Ah, love! Beautiful, wonderful love. “What’s love got to do with it anyway?” A question once asked by a singer and many times by people. This, in the Jewish readings, is the season for love. (Yes, I know it’s supposed to be in spring – but Jews have always been a bit weird, and really, for those of us in northern climates where the snow just started to fall – it gives us something to do and talk about in the cold evenings.) These are the weeks where we read about Isaac falling in love at first sight, when we hear about Jacob sacrificing 14 years of his life for love, where Rachel and Leah compete for Jacob’s love. We read about broken love – love that didn’t go well between parents and children, love that didn’t go well between husbands and wives, love that didn’t go well between children. We read about qualities that are loveable – beauty and kindness, cleverness and strength, loyalty and faith.
What does love mean? I’m a fairly literal person – I like definitions. So, I didn’t like the one my friends in High School gave me when I asked them what they meant when they said ‘I’m in love.’ “Well, you know – love – it’s what you feel – when you, you know, like, love someone. You like them a lot. You … you just love them. When you feel it, you’ll know.” Irritating definition! Yes, it’s a bit like the biblical one which describes sex as knowing someone. Knowledge of self and other on an ever-deepening level? Is that love? I was not convinced.
The definition I picked was one from a book. To love someone meant that their happiness was essential to one’s own. This seemed to jibe with my experience. The more I loved someone, the more their happiness affected me – when they were happier, I was and I really didn’t feel good about the world in which they were sad. Kids, friends, beloveds – here was a definition that to different extent described how I felt about them, and I knew what to call love.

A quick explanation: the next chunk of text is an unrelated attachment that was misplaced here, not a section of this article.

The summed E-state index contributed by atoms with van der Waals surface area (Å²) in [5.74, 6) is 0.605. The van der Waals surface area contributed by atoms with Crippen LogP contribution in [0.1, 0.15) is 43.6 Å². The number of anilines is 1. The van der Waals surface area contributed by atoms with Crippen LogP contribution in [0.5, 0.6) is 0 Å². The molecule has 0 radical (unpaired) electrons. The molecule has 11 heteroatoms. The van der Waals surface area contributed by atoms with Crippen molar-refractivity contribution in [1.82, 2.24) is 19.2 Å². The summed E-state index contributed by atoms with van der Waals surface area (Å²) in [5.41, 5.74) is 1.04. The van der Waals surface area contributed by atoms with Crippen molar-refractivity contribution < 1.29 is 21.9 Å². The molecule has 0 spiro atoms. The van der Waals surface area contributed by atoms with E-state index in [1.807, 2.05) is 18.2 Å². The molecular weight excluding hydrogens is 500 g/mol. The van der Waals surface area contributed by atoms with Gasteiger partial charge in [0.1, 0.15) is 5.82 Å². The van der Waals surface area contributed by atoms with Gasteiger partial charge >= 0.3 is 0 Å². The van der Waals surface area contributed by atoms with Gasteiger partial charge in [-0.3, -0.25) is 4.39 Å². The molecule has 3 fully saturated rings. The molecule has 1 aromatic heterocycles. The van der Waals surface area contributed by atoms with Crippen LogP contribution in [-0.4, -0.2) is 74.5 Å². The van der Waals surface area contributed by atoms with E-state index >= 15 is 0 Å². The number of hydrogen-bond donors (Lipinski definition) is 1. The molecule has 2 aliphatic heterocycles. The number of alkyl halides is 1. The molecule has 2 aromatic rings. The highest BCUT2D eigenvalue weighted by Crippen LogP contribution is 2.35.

Was it Jewish though? I had often talked about Judaism as being different, because instead of being commanded to love your icky, difficult great-aunt Thelma, you were simply commanded to be polite to her, to treat her decently, to take care of her. Your emotions were your problem – your actions mattered. Yet, love is very important in Jewish writing. “Love your neighbour as you love yourself” is, literally, the central commandment in the Jewish Torah scroll. Various rabbis have indicated that it is the basis of the Torah. Some have defined God as being perfect love. (An excellent definition of God, by the way.) So what is this love that is valued so highly by Jewish writers? How does it match with my definition of love?
I was not particularly shocked to discover that the Jewish definition of love had little to do with feeling. It seems to be a combination of knowledge and action. Knowledge: we love when we see God in another. By perceiving the divine, the ideal, the true – we realize that we are looking at an embodiment of love, and we love that person. Action: love is giving without taking. It’s a beautiful definition. I found it this morning and I have been delighted with it since. Love is giving without taking. Now, you can love your Aunt Thelma even if she squicks you out. All you have to do is give, without taking.
At the same time, in Torah Study, we are discussing sacrifice. You know, giving without taking. Of course, there it was all messy and bloody and animals being killed and ick – but if you look beyond the goriness, the point seems to be that it’s the gift that matters, the giving up of something expensive (affordable – one should not give more than one has for love – but expensive to one) and important for the sake of another. This allows a new way for me to evaluate my relationships. Do I love so & so? Am I willing to give to her without taking something from her?
Of course, that doesn’t mean without accepting gifts! Accepting and taking are different and accepting is essential for otherwise the other person can’t give. But taking – demanding, stealing, removing – all these are the connotations of taking. If something is given, it cements relationship, if taken it weakens and breaks it. There are so many ways to ask this question. Am I giving privacy? Am I taking away serenity? Am I giving companionship? Am I taking time and energy? It’s not a simple definition – it gives rise to endless questions and decisions – but it is a beautiful one.
So, love. Measured in happiness and gift, knowledge and recognition, sacrifice and acceptance, a crazy involved practice with no clear meaning, but one of such supreme importance that loving is the best way we can emulate God. Exploring it tells me how much more there is for me to do. There are many people whom I could love better. By listening more, by paying more careful attention, by seeing clearer and by thinking kinder, I can change how I know them to see the divine image within them. I can let go of expectations and demands and take less from those I love. And always, I can work just a bit harder and pray just a bit more fervently, think just a little bit more and put my wants to the side more to truly give, and by giving truly, truly love.